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ERIC Number: ED360579
Record Type: Non-Journal
Publication Date: 1993-Mar
Pages: 23
Abstractor: N/A
Reference Count: N/A
The Use of the Vineland Adaptive Behavior Scales to Predict Accurate Social Perception.
Ridenhour, Suzanne M.; Brownlow, Sheila
Adaptive behavior refers to behaviors that demonstrate an age-appropriate level of adjustment and independence within one's cultural group. Many adaptive behaviors involve social perception, which may be described as knowing who does what, with whom, where, and when. The demonstration of these behaviors may be an important factor in the ability of an individual with mental retardation to successfully integrate into the community. This study examined social perception among 48 mentally retarded adults classified as having either moderate or severe deficits in adaptive behavior by the Vineland Adaptive Behavior Scales. Participants listened to stories detailing social interactions in which a character exhibited warmth or dominance, and were asked to choose one picture from two choices of the man who was the character in the story. As past research has demonstrated that baby-faced people are perceived as warm and kind, and mature-faced people are viewed as dominant, the pictures depicted a mature- and a baby-faced choice. The results indicated that males with moderate deficits in adaptive behavior consistently made accurate attributions of warmth to the baby-faced man and dominance to the mature-faced man. Moreover, neither chronological age nor intelligence quotient were positively related to attribution accuracy. The results indicated that the Vineland measure is a determinant of socially-adaptive skills for some mentally retarded people. (Author/NB)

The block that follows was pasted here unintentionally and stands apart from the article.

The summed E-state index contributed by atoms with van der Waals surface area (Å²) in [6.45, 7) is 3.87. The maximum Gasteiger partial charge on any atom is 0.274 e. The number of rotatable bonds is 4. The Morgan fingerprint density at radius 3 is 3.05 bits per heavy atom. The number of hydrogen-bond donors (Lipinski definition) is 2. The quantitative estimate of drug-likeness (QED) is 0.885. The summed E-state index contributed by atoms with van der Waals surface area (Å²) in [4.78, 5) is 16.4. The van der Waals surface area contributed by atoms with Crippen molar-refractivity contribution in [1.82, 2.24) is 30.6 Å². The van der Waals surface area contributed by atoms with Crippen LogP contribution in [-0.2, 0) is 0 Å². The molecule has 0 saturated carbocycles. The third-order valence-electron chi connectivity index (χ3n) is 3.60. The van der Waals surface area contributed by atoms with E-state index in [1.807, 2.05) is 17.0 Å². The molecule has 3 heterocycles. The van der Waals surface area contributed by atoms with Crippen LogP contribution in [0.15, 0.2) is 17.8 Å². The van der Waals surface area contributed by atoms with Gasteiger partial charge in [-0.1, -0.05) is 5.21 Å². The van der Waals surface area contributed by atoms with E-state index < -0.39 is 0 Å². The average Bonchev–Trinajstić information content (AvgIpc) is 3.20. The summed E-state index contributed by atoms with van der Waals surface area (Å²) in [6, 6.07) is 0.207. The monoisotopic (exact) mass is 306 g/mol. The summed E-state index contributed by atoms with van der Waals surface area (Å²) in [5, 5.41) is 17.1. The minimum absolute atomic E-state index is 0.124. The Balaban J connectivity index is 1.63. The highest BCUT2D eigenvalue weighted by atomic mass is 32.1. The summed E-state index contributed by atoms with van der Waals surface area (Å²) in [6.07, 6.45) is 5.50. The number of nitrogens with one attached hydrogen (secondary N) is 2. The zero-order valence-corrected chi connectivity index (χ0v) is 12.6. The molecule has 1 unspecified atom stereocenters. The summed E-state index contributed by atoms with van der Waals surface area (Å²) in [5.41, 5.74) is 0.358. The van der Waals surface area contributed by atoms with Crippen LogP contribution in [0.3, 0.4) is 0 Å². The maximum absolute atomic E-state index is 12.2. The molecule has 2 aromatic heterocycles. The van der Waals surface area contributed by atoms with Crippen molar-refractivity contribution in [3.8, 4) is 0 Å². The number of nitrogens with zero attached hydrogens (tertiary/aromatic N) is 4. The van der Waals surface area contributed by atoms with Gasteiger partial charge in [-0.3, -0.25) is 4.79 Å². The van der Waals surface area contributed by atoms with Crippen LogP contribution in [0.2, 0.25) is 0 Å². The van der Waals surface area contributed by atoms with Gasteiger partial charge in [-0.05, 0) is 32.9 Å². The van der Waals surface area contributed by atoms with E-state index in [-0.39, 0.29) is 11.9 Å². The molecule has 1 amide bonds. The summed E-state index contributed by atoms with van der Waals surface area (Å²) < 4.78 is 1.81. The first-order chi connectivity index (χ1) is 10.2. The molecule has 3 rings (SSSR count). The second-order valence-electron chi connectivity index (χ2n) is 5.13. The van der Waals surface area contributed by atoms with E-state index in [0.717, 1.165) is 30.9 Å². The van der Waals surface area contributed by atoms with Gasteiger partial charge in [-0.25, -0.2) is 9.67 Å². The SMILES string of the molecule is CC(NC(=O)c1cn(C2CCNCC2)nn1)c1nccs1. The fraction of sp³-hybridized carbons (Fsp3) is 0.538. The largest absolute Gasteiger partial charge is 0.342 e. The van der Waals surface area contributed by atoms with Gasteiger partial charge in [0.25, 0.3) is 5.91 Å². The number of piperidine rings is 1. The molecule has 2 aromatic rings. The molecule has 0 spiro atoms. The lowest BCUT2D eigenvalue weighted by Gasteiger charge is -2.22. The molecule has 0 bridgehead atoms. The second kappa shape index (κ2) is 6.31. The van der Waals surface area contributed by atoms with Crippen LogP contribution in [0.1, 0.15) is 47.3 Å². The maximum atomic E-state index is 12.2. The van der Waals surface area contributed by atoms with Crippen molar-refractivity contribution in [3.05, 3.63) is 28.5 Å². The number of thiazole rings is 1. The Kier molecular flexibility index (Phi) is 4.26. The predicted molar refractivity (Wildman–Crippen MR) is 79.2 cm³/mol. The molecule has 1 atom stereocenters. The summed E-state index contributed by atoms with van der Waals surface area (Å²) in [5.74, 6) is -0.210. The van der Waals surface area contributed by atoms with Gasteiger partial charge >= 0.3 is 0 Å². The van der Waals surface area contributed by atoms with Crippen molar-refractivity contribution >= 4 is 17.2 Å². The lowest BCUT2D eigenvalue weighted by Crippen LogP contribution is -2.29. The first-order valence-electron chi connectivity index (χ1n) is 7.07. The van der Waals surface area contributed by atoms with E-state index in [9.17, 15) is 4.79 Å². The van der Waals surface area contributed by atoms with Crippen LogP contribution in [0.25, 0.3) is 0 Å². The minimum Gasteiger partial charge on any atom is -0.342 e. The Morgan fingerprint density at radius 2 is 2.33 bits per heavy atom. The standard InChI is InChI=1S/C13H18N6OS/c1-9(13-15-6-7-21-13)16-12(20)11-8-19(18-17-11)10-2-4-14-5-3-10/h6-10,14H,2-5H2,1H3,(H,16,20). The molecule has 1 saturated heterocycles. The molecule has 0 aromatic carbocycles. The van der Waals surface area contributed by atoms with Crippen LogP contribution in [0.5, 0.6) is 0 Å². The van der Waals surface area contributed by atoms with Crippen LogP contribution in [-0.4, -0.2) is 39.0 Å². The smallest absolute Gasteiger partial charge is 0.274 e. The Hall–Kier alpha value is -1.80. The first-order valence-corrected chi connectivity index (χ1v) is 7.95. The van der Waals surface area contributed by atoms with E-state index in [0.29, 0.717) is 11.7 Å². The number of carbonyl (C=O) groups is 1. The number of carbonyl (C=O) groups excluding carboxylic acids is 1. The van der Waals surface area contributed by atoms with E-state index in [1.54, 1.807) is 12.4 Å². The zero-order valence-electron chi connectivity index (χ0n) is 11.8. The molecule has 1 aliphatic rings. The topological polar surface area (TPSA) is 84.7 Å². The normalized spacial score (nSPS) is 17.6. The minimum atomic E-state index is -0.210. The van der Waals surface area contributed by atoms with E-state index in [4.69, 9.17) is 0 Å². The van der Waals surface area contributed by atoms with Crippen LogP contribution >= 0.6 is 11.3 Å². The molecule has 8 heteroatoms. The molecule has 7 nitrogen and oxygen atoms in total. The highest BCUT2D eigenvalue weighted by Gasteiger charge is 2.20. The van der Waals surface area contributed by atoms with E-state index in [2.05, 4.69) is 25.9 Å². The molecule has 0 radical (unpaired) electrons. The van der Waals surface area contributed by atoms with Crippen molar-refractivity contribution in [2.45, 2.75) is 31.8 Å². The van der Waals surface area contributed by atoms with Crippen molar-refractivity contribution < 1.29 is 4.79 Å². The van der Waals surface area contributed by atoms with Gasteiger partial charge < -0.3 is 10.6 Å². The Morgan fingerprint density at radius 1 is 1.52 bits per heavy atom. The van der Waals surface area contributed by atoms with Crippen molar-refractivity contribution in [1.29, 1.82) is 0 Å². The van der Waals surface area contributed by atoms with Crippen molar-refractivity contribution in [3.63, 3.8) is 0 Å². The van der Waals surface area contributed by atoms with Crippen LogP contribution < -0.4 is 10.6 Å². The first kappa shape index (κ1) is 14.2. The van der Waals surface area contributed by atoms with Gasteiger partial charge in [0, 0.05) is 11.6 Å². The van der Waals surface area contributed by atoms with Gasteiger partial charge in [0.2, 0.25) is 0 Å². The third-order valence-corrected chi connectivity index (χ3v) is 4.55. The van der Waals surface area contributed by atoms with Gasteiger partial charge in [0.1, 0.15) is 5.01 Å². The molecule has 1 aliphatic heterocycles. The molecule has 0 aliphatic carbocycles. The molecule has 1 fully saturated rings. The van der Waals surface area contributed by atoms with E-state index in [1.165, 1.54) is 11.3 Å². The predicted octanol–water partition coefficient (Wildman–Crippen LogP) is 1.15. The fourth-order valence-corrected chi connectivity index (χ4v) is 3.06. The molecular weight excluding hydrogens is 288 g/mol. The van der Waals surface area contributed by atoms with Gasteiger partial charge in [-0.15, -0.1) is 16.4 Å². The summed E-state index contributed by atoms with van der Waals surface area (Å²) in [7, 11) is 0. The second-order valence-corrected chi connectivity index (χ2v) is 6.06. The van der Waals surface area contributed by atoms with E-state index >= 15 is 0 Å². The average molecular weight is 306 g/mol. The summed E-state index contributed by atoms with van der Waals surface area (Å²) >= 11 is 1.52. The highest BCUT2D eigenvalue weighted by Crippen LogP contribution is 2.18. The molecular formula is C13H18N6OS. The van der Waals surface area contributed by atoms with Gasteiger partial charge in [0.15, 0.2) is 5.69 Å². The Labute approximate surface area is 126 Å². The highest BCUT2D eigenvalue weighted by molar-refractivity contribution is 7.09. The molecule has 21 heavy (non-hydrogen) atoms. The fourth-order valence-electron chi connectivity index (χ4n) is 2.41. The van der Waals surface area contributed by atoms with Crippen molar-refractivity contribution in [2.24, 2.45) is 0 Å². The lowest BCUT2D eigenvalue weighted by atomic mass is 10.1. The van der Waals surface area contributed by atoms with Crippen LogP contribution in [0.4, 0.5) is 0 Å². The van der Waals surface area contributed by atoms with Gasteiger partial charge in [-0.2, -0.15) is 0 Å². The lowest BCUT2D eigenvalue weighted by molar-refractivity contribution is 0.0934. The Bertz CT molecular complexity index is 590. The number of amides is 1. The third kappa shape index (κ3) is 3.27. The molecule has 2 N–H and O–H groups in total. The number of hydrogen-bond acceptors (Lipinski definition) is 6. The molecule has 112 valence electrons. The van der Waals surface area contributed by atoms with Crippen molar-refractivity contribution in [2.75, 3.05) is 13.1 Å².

Publication Type: Reports - Research; Speeches/Meeting Papers
Education Level: N/A
Audience: N/A
Language: English
Sponsor: N/A
Authoring Institution: N/A
Identifiers - Assessments and Surveys: Vineland Adaptive Behavior Scales